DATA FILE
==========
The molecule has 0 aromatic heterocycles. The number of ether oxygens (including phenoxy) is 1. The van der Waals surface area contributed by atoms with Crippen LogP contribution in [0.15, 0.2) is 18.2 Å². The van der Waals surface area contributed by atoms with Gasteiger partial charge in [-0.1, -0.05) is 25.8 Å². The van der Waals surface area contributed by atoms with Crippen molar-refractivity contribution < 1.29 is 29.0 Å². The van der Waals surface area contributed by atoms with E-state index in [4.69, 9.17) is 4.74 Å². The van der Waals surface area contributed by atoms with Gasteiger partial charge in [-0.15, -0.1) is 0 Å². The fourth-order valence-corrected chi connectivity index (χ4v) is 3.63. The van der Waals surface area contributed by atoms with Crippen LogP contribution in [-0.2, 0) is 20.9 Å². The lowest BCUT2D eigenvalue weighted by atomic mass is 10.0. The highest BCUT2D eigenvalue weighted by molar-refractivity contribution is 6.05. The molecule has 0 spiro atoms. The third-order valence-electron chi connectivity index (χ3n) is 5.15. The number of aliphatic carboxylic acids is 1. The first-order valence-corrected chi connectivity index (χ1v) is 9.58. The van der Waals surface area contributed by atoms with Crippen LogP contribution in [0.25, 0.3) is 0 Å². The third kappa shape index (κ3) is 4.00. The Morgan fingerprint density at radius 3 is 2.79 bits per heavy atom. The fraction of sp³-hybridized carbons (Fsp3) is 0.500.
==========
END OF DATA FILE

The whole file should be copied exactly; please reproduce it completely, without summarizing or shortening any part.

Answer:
The molecule has 0 aromatic heterocycles. The number of ether oxygens (including phenoxy) is 1. The van der Waals surface area contributed by atoms with Crippen LogP contribution in [0.15, 0.2) is 18.2 Å². The van der Waals surface area contributed by atoms with Gasteiger partial charge in [-0.1, -0.05) is 25.8 Å². The van der Waals surface area contributed by atoms with Crippen molar-refractivity contribution < 1.29 is 29.0 Å². The van der Waals surface area contributed by atoms with E-state index in [4.69, 9.17) is 4.74 Å². The van der Waals surface area contributed by atoms with Gasteiger partial charge in [-0.15, -0.1) is 0 Å². The fourth-order valence-corrected chi connectivity index (χ4v) is 3.63. The van der Waals surface area contributed by atoms with Crippen LogP contribution in [-0.2, 0) is 20.9 Å². The lowest BCUT2D eigenvalue weighted by atomic mass is 10.0. The highest BCUT2D eigenvalue weighted by molar-refractivity contribution is 6.05. The molecule has 0 spiro atoms. The third-order valence-electron chi connectivity index (χ3n) is 5.15. The number of aliphatic carboxylic acids is 1. The first-order valence-corrected chi connectivity index (χ1v) is 9.58. The van der Waals surface area contributed by atoms with Crippen LogP contribution in [0.25, 0.3) is 0 Å². The third kappa shape index (κ3) is 4.00. The Morgan fingerprint density at radius 3 is 2.79 bits per heavy atom. The fraction of sp³-hybridized carbons (Fsp3) is 0.500.